review by . August 02, 2010
"There's some confusion on the stage. District 12 hasn't had a volunteer in decades and the protocol has become rusty. The rule is that onece a tribute's name has been pulled from the ball, another eligible boy, if a boy's name has been read, or a girl, if a girl's name has been read, can step forward to take his or her place. In some districts, in which winning the reaping is such a great honor, people are eager to risk their lives, the volunteering is complicated. But in District 12, where the …
About the reviewer
Rachael Stein ()
Ranked #823
THE BOOK MUNCHER is the reviewing alias of a prolific teen reader. She is guilty of several overflowing bookshelves in multiple states. Her literary diet is mostly dedicated to the young adult fiction … more
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The Hunger Games is a young adult science fiction novel written by bestselling author of The Underland ChroniclesSuzanne Collins. It was originally published in hardcover on September 14, 2008 by Scholastic Press. It is the first book of the Hunger Games trilogy, with two more books to come. It introduces sixteen-year-old Katniss Everdeen, who lives in a post-apocalyptic world where a dictatorship called the Capitol has risen up after several devastating disasters. In the book, the Hunger Games are an annual televised event where a ruthless Capitol randomly selects one boy and one girl from each of the twelve districts, who are then pitted against each other in a game of survival and forced to kill until only one remains.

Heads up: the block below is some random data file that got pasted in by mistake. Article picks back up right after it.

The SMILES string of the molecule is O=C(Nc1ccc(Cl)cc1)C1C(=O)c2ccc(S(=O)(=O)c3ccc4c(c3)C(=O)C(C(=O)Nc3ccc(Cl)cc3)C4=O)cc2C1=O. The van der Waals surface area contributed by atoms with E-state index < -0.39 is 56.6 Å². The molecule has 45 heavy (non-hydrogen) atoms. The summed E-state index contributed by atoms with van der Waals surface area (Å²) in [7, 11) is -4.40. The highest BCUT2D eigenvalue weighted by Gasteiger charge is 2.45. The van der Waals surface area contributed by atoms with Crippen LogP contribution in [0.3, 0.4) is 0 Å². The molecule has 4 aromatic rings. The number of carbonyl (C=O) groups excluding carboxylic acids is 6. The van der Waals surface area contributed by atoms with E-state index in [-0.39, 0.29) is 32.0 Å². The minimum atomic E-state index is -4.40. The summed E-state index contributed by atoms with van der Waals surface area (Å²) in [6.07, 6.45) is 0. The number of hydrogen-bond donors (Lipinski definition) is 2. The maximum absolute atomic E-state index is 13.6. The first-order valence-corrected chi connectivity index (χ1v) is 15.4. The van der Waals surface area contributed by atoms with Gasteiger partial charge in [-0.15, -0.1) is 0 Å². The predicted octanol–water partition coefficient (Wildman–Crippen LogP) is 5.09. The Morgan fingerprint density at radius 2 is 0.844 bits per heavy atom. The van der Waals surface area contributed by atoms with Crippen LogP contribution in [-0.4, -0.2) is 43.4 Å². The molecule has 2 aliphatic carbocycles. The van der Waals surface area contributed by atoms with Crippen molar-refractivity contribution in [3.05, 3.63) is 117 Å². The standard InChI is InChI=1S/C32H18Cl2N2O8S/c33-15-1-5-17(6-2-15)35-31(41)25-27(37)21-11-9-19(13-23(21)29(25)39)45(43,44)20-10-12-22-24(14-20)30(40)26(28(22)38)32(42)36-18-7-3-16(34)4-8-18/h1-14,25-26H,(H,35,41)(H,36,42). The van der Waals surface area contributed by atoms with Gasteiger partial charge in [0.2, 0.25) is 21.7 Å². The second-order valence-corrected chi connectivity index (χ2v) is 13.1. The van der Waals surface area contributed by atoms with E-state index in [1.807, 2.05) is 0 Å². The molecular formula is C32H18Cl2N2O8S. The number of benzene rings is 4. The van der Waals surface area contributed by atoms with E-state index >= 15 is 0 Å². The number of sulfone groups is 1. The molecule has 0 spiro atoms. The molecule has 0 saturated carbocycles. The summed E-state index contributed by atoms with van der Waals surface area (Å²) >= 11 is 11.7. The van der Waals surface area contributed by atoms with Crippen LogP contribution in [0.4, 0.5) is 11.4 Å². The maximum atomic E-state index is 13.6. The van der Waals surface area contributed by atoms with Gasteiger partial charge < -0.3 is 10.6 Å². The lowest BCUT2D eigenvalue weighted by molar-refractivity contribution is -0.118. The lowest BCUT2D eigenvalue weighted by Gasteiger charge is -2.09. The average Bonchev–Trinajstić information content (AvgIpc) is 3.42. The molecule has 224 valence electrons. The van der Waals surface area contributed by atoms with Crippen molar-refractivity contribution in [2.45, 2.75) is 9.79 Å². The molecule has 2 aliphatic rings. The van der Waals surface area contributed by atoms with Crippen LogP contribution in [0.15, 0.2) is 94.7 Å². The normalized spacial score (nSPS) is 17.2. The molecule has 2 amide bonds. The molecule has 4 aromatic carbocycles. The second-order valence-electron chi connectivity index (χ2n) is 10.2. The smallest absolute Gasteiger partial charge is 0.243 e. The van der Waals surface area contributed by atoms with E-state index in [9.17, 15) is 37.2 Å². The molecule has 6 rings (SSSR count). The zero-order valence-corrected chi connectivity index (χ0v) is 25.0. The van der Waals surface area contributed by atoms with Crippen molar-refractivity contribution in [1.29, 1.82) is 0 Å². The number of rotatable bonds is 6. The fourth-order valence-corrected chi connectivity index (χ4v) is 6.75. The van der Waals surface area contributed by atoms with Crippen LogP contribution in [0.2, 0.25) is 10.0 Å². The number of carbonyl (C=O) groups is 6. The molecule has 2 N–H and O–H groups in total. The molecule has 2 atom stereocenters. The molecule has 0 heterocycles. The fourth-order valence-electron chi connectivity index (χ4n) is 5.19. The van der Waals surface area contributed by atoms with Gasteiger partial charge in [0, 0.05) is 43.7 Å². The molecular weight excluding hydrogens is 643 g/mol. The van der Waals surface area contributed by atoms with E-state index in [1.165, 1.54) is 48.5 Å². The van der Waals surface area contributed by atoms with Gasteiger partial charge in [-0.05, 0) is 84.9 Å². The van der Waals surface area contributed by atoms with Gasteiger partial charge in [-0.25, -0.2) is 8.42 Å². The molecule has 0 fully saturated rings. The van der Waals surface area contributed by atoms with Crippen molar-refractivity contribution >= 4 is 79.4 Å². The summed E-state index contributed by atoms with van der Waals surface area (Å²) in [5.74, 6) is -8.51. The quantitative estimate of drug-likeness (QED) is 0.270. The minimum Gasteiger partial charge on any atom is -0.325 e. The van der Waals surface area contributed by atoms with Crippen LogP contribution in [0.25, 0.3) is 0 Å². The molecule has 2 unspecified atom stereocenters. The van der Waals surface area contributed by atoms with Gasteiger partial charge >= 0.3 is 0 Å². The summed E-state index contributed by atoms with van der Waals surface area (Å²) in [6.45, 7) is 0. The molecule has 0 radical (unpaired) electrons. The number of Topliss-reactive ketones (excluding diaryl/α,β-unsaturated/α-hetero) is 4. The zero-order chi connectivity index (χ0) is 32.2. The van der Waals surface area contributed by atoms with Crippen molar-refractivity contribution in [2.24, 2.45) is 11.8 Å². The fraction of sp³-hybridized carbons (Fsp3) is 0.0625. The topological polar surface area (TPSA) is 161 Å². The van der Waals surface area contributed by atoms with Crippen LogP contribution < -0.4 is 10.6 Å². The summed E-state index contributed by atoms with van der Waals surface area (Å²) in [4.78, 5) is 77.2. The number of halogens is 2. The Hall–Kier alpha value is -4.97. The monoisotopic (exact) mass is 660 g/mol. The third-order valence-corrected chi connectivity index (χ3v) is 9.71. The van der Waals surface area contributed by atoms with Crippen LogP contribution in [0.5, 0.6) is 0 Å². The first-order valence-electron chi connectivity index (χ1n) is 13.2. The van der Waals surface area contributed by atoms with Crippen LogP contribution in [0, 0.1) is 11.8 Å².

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Details

ISBN-10: 0439023521
ISBN-13: 978-0439023528
Author: Suzanne Collins
Genre: Teens
Publisher: Scholastic Press
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1984 (British first edition)